In recent years, the H1B visa became notorious for its annual lottery. However, it is less known that there are some instances where applicants can benefit from an H1B cap exemption. As you may already know, the cap for the number of H1B visas is 65,000 per year plus another 20,000 for people with advanced degrees. When the number of applications exceeds the cap, the USCIS runs a random selection process to select the applications it will process. In certain cases, H1B applicants don’t have to apply by the USCIS’ deadline and be subject to the cap. These instances are either the result of the applicant’s particular situation or the nature of the employer.
Applicant H1B Cap Exemption
H1B applicants can be cap-exempt if they satisfy one of these requirements:
- They were subject to the cap in the past 6 years and have successfully obtained the H1B visa and are either:
- seeking an H1B transfer to a cap-subject employer.
- or requesting an extension after 3 years.
- or granted an exceptional extension after the 6 years limit.
- They are applying from abroad and have been under H1B status while living in the US in the past six years.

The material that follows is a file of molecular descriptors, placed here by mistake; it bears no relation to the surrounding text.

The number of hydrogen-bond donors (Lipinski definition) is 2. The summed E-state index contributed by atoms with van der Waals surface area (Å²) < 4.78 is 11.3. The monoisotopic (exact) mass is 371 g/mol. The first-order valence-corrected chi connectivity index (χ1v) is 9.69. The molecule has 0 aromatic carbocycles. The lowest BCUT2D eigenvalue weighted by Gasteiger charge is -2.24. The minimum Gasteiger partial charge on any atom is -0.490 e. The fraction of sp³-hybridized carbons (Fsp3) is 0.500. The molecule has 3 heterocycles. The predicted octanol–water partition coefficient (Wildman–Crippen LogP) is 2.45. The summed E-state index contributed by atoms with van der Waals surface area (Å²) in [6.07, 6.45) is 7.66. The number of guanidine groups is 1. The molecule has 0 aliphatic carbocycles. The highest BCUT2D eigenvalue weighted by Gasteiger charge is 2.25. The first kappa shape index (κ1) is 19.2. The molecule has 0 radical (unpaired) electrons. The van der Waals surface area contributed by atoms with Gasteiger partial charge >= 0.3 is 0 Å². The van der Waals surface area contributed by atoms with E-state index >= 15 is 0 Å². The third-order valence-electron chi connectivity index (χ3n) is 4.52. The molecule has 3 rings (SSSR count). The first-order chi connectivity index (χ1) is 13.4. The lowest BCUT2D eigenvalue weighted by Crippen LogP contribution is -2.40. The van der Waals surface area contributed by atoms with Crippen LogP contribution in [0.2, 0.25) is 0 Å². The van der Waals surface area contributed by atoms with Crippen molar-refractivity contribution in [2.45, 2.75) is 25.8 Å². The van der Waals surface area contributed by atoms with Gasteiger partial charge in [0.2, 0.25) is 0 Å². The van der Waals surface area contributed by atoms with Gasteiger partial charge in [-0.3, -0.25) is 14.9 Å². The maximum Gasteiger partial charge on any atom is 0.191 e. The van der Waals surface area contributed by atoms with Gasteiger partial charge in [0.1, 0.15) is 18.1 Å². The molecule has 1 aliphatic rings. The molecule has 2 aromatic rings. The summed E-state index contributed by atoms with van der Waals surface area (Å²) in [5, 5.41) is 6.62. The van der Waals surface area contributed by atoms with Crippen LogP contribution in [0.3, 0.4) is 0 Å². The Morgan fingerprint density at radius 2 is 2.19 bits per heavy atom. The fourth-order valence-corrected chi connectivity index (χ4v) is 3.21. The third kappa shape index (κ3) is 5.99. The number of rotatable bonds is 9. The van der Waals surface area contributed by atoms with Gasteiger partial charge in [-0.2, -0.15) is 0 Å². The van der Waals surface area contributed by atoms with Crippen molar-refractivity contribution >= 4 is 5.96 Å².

Employer H1B Cap Exemption
In order for an employer to petition for an H1B cap exemption, they should fall into one of these categories:
- A Higher education institution.
- A Non-profit entity associated with or related to a higher education institution.
- A Non-profit or government research organization.
The USCIS published specific definitions for each of the categories. Therefore, the employer has to match the USCIS’s description to be exempt from the H1B cap.
Employers who don’t fall in any of the categories can still file an cap-exempt H1B petition for employees who will be working on-site at cap-exempt entities. However, the employer should provide evidence that the employee will be performing tasks similar to those performed by the employees of the cap-exempt entity.
All H1B holders can transfer to cap-exempt employers without restrictions. However, the reverse is not possible. If an individual employee of a cap-exempt entity wishes to transfer to a cap-subject employer, they will have to file a new H1B petition and be subject to the annual cap.